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USING HIP-HOP PEDAGOGY IN BULLYING PREVENTION

Updated: Jul 2, 2019

Hip-Hop pedagogy is an approach to teaching and learning that is rooted in Hip- Hop culture; which urban youth identify with (Adjapong & Emdin, 2015). Being culturally relevant through Hip-Hop pedagogy will not only allow students to view themselves and a culture which they value as a part of the classroom, but it can also encourage independent self- education; since students will take increasing responsibility for their learning (Ladson-Billings, 1995). Hip-Hop pedagogical approaches provided opportunities for students to engage in practices that they would generally engage in outside of school.


Hip- Hop is one of the most widely consumed genres of music, and studies demonstrate that urban youth identify as belonging to the Hip-Hop generation. Bringing Hip-Hop culture into bullying prevention models provides an opportunity for students to engage in cultural practices that they engage in outside of school. By learning through Hip-Hop practices that are anchored in students’ culture creates spaces and opportunities for students to gain cultural capital as it relates to relationship building, be critical of the school system, engage in positive cultural effervescence and ultimately see themselves as substantial funds of knowledge.


Hip-Hop pedagogy is defined as a way of authentically and practically incorporating the creative elements of Hip-Hop into teaching, and inviting students to have a connection with the content while meeting them on their cultural turf by teaching to, and through their realities and experiences. Emdin (2010) calls for a teaching approach “which involves a process of learning and/or utilizing the complex nuances of communication in hip-hop and a valuing of student culture” (p. 62). Hip-Hop pedagogy encourages Visual, Aural, Reading/Writing, and Kinesthetic learning styles (Sankey, Birch & Gardiner, 2010). Fleming (2001) proposed that learners have a preferred learning style; namely, visual, aural, read/write or kinesthetic, with many students (about 40%) being multimodal (using a combination of these).


Hip-Hop practices are known to promote positive relationships among participants and positive communal spaces, where “strong ties” are mostly present. Employing Hip-Hop Pedagogy throughout the school environment creates a positive communal space within the classroom that reflects the Hip-Hop community where “strong ties” already exist among participants of Hip-Hop culture. Using Hip-Hop Pedagogy provides an opportunity for the teacher who is traditionally is an “outsider” to Hip-Hop and youth culture to engage in this communal process with students who identify with Hip-Hop. Recreating community structures where “strong ties” are present within the classroom through the implantation of Hip-Hop Pedagogy, also allows for the activation of “strong ties” between teacher and student.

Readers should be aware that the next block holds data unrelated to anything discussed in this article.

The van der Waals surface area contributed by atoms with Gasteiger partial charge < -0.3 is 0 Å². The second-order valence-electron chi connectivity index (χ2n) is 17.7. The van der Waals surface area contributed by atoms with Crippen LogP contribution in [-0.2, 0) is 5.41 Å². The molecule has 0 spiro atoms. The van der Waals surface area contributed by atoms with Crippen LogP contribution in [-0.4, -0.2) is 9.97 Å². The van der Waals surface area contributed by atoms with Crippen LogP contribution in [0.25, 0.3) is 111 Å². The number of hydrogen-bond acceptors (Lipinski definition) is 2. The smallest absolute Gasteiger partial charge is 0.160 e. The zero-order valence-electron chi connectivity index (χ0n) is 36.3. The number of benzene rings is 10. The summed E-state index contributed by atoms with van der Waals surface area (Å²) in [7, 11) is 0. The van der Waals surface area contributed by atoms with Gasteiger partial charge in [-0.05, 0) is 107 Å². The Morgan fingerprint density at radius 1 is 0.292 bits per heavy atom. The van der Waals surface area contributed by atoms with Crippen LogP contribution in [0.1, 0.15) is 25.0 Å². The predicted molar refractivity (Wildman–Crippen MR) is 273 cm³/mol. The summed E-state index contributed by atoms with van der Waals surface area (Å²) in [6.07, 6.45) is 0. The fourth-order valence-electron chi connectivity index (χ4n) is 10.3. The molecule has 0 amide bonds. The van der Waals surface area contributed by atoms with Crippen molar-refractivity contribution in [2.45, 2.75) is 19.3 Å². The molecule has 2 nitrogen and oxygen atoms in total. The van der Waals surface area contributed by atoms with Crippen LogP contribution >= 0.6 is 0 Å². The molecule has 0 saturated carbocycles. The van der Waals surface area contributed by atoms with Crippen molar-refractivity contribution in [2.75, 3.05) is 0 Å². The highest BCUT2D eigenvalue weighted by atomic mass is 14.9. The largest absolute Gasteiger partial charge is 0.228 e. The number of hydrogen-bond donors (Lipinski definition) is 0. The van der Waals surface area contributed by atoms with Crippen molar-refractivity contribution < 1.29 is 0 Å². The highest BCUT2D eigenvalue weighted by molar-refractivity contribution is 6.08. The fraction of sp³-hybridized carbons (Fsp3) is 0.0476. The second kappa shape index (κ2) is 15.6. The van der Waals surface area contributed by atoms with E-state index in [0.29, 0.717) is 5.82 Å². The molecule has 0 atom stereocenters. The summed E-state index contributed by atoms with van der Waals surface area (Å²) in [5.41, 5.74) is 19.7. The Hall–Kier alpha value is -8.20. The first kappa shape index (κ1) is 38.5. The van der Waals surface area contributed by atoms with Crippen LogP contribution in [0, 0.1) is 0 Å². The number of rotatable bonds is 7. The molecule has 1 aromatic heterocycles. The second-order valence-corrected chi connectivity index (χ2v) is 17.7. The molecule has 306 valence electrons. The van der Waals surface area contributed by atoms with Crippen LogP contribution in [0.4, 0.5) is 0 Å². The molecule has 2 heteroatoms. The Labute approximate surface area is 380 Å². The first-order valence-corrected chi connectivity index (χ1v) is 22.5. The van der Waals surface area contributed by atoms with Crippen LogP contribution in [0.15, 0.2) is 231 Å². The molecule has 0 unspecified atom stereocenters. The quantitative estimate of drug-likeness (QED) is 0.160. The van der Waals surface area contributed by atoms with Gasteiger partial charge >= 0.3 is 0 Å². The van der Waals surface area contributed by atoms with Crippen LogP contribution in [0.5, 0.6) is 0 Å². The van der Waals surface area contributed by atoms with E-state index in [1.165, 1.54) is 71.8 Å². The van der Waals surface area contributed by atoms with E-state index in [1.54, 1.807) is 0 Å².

Gay (2010) defines culturally responsive teaching as “using the cultural knowledge, prior experiences, frames of reference, and performance styles of ethnically diverse students to make learning more relevant to and effective for them. It teaches to and through the strengths of these students” (p. 29). Knowing self is central to Hip-Hop as it encourages participants of Hip-Hop culture to be aware of who they are, be authentic to themselves and be confident in oneself to make a positive social, and political change for their communities. Hip-Hop is a form of cultural capital that many urban youths possess.


IINII uses a revolutionary Design Thinking process to help your students and staff members gain an understanding about one’s sense of self and what they deeply value. Having an understanding of one’s values matters because research has shown it is linked to better well-being, less stress and delinquency, and increased confidence in one’s ability to succeed. Understanding students’ values can be developed with culturally responsive practices that reflect a student’s identity and experience. Adults can also be trained in antibullying strategies and techniques to build an inclusive climate. Particularly helpful is focusing efforts on cultural competence and relevance and providing opportunities for students to practice bridging differences between diverse identities in a safe environment.


To learn how you can create a safe and dynamic learning environment that honors your school community, visit our website at www.iinii.org, or contact us at iinii@iinii.org or 1800-507-2502.



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